Digitization for Access and Preservation
A Collaborative Project of the University of the Virgin Islands Libraries and the Virgin Islands Division of Libraries, Archives, and Museums
(Funded by the Institute of Museum and Library Services)
Gottlieb, Moses (Budhoe)
Little is actually known about Budhoe. His real name was Moses Gottlieb, and he is said to have come from the British Islands, possibly from Barbados. He worked at Estate La Grange in St. Croix. Unlike most slaves he was taught to read and write and he also was a skilled sugar boiler. Because of his literary abilities and his skill on the plantation he was constantly borrowed by other estate owners. Budhoe also displayed outstanding leadership qualities which mad deep impressions on both planters and slaves.
In the year 1847, King Christian VIII of Denmark proclaimed a gradual emancipation program for the slaves of the Danish West Indies. From the 28th of July of that year it was ordered that all babies born to slaves would be free and that at the end of twelve years slavery should entirely cease.
The slaves, who had expected immediate freedom, were extremely discontented with these orders. In St. Croix during the years 1848, they secretly planned an insurrection.
Budhoe or General Bordeaux as he was sometimes called, had been the secret organizer and avowed leader of the uprising.
On the evening of Sunday 2, 1848, the slaves began rioting, and the ringing of the bells and the blowing of horns aroused the island of St. Croix. The slaves left their estates and marched on Frederiksted, led by Budhoe.
By eight o'clock on the morning of July 3rd, about 2,000 slaves marched into town. They went directly to the Fort and demanded their freedom. During the day they were joined by about 3,000 more slaves. They threatened that, if their freedom was not proclaimed by 4 p.m., they would burn the town. About this time Governor-General Peter Von Scholten who was reported off island arrived to confront a still orderly but determined crowd. The situation was tense and dangerous; once the destruction and rioting began, nothing might stop it. The Governor went among the crowd and read the famous freedom proclamation known in local history as the Emancipation Proclamation of 1848.
As it took some time for this news to spread through the island, the rioting continued; one band of rioters called the "Fleet" roamed the countryside burning and plundering in the center of the island. They were led by a young black named King. Budhoe accompanied Major Jacob Gyllich, the Danish fire chief, to various parts of the island, and through his influence began to restore order. For days the two men ranged the island telling the slaves of their freedom. At one point in the turmoil, Budhoe saved the Major's life. When the revolt was over it was found that much damage had been done to the estates, but that not a single white person lost his life. It is said that Budhoe had ordered his fellow-slaves not to kill. By August 6, the militia had been reinforced by troops from St. Thomas and Puerto Rico and peace was restored.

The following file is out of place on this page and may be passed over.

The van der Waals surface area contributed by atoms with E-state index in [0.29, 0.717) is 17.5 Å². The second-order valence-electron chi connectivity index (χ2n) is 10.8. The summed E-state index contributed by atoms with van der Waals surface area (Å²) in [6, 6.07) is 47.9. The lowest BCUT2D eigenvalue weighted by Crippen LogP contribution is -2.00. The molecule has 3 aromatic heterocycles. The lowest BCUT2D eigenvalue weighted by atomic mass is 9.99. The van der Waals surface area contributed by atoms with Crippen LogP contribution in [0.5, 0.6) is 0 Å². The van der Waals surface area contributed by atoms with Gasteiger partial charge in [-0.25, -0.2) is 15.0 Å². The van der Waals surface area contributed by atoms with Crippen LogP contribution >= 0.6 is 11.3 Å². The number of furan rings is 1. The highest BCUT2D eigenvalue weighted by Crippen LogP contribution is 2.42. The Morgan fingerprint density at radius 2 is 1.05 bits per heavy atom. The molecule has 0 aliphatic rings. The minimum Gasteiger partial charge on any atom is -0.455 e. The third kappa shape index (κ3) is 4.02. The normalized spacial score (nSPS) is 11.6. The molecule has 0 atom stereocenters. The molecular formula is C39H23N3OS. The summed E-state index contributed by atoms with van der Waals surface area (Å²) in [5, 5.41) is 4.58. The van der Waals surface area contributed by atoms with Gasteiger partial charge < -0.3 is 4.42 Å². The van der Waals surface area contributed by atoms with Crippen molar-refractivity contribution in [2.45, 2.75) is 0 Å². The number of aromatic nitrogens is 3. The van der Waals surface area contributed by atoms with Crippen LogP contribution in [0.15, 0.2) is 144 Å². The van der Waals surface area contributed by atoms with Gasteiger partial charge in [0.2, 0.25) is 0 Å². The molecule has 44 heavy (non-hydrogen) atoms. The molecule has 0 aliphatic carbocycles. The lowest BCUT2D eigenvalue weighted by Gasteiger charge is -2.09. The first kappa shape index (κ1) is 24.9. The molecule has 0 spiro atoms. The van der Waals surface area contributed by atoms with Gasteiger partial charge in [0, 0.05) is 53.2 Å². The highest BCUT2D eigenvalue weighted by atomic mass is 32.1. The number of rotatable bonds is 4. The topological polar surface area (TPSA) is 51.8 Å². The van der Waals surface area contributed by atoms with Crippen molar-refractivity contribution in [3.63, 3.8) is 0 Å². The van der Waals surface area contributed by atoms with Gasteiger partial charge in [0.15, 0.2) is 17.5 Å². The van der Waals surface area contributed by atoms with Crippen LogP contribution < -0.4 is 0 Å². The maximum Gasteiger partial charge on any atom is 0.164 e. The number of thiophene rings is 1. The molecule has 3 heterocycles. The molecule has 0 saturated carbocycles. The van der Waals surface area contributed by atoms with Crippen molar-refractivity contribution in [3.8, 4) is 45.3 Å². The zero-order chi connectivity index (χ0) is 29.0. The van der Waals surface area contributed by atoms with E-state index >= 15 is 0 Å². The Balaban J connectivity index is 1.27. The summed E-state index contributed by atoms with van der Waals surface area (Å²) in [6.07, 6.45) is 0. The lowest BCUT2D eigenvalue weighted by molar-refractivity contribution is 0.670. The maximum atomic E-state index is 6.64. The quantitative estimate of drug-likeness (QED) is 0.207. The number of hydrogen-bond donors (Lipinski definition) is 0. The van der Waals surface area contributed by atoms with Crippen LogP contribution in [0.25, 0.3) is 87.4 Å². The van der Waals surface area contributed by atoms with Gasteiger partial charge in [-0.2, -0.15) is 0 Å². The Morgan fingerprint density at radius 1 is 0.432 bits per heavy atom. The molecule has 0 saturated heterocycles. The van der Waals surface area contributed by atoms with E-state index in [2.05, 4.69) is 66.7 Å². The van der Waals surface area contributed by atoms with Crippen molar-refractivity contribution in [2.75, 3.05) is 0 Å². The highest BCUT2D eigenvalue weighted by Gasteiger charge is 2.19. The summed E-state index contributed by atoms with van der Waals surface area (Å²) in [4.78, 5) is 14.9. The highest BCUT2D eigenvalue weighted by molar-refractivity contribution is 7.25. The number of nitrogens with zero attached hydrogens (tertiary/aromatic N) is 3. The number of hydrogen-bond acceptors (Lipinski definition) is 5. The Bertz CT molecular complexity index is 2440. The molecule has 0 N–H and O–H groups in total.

Major Gyllich took Budhoe to his home for safe-keeping against retaliation from officials or planters. He was arrested, however, and interrogated for many days. This was because Budhoe was believed to have been a friend f Governor Von Scholten, and many people believed that the Governor knew of the uprising and was in sympathy with the slaves. Budhoe steadfastly denied that the Governor had and knowledge of the insurrection.
Though the leader of the rioters, Budhoe had done the island good service by using his influence to save the lives of many of the planters. But despite this, the new governor, Peter Hansen, ordered him to he deported. He was put aboard the ship, Ornen. Dressed as a gentlemen, Budhoe went on board, well provided with clothes and other necessaries, only to have them taken off as soon as the vessel was out of port, and he was put to work among the crew. On the 8th of January 1849, he was landed at Port of Spain, Trinidad, where the Captain told him that if he ever went back to the Danish West Indies he would forfeit his life. He is said to have then gone to the United States.
Today he is recognized as the liberator of his people.
St. Croix Campus Library
Ralph M. Paiewonsky Library